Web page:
Last year at this time I had my hands full with a newborn, so I missed out on Tabletop Day. In the past, we've hosted Tabletop Day in our own place, but with Ada, it's difficult for me to focus on a game, so, with Claire's permission, I headed out for a day of board games.
After spending the morning at Family Place with Ada, Claire picked us up from the park before dropping me over to Players Wanted Games on Victoria Drive, and then heading out for lunch with Ada and a friend. I had packed a few games I hoped to play, but nothing too crazy. I stuck to a few small, fast, fun card games, and box games chosen for their ease of teaching and speed of play, as well as repeated success for me in introducing them to new players in the past.
On arriving, I spent a short time browsing the shelves and bumped into a lovely couple who had just randomly wandered into the store while visiting the area. Although big board gamers themselves, George and Jenn hadn't known about the Tabletop Day event, and were just lucky enough to stop by. After bonding over a copy of Mysterium on the shelves, I offered to play a game or two before they had to leave, so, along with the Rubin, a local and regular, I started my Tabletop Day teaching Gravwell, the fantastic space race game of plotting, luck and hilarity.
After Gravwell, George and Jenn were short on time, but I managed to convince them to try one round of Rhino Hero. It was an easy sell, and turned out to be the most tense game of the day, filled with laugh-out-loud moments. Everyone played a stormer, and the apartment grew to an astonishing 14 floors! Rubin and Jenn were standing on chairs toward the end just to play their turn! I ended up playing Rhino Hero three times over the course of the day, with a bunch of different folks, and it was amazing every time, drawing plenty of attention from everyone in the room. Reaching 14 floors successfully might have been the day's highlight, but for sheer hilarity, I don't think I'll ever forget watching Rubin attempt to place a wall, dropping it twice and having to retrieve it before trying again, finally succeeding without knocking the tower! That man has steady hands!
After a quick break to stretch my legs, I was excited to finally get the chance to see and play Pandemic creator Matt Leacock's new game, Knit Wit. This is a fun game of word association, presented in an absolutely beautiful fashion. Everything from the components to the box itself is gorgeous, with tiny, loving details cropping up throughout. This was another game filed with laughter and more than a little head-scratching. We ended up playing two games of Knit Wit before packing it back into it's amazing box.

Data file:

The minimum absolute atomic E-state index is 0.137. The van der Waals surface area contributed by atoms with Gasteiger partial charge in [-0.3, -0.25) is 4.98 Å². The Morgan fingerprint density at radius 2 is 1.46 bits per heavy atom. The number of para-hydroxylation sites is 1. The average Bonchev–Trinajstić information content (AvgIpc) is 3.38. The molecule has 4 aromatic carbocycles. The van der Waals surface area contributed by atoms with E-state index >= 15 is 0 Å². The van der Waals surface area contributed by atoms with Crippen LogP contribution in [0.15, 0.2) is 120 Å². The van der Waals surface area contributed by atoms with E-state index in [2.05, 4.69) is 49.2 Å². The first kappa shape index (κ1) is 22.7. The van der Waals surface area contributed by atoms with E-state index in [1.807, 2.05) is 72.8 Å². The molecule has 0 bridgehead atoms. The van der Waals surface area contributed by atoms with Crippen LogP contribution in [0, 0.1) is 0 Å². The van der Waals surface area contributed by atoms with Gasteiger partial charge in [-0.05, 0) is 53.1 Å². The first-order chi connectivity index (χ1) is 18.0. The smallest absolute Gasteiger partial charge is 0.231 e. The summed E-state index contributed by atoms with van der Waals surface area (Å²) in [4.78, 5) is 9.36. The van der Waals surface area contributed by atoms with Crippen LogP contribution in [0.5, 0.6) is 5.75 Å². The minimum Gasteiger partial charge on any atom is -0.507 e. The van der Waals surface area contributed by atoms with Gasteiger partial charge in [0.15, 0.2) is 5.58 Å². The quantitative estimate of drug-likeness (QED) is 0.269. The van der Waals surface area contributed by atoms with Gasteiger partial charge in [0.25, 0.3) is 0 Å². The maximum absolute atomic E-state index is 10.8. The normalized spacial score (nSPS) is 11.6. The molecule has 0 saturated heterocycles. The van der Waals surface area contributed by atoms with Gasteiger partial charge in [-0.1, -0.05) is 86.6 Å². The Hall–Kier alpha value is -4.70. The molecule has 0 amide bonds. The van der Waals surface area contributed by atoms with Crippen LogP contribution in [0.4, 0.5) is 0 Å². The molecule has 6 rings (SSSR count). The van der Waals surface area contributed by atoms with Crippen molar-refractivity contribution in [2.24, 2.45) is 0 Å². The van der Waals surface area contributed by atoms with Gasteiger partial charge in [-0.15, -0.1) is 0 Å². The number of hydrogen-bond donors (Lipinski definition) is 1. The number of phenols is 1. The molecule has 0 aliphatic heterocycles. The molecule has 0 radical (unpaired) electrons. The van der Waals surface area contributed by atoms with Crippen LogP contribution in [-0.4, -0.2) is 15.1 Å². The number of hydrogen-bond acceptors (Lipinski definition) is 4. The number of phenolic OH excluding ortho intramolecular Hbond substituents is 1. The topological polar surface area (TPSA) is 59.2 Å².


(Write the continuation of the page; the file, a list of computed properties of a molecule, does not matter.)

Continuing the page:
I'm delighted to have had the chance to teach a bunch of folks Council of Verona, one of my favourite little bluffing games around. It was a chaotic game that ended with just a single card scoring, and poor Romeo wasn't even in the game to have a chance of getting together with his Juliet.
A 6pm approached, I pulled out Quantum. Quantum is always an easy sell, with its beautiful bright dice, colourful planets and great player board, so it was a joy for me to be able to play not only a four-player game, but also a wonderful, fast two-player one right after. They both felt so different, the first full of deals and friendly advice to attack other players, the other a fast head-to-head of landing colonies and retaliation strikes.
Finally, sandwiched between those two games of Quantum were a few games of No Thanks, which got unusually competitive, but in an always friendly fashion.
And that was my International Tabletop Day at Players Wanted Games. Full of great games, lots of laughter and meeting new people. So how did I do? Well, anyone who reads my blog regularly might know that I have a terrible record of repeatedly loosing games I own and often winning games I'm playing for the first time. This started a bit differently, with, if I remember correctly, me winning Gravwell, before quickly returning to business as usual, as I lost Council of Verona and both games of Quantum, but won one of the games of Knit Wit with a maximum possible score.
Rubin won the second game of Rhino Hero by playing his last card, but I don't think we even checked who won the other two, as we were all having too much fun laughing at the tower falling. While Rhino Hero does have rules for deciding who wins when the tower falls, in my experience, people rarely bother to check. The game is fun enough that declaring a winner isn't always necessary.
Lastly, I just want to mention the venue. Players Wanted Games is one of the newer game stores in Vancouver. Before Ada arrived I dropped in a few times to game. The store has a small retail space, but is packed with a great selection of games in all shapes and sizes. They have a huge play space in the back, with plenty of room for a big number of people to game. Yesterday there was board gaming, HeroClix and Magic all going on, with video gaming joining in later in the day!
But what makes Players Wanted special is the staff and regulars. Like I said, I dropped in a few times before Ada arrived, but pretty much disappeared for the last year. Yet I turned up yesterday, was welcomed in like an old friend and I felt like one of the regulars right away, with everyone chatting and having fun. The atmosphere is bright and cheery, and people seems happy to strike up conversations about all sorts of games.
It's a great store, and I look forward to actually becoming one of the regulars over the next few months and beyond.
Related: Board Game Review Master List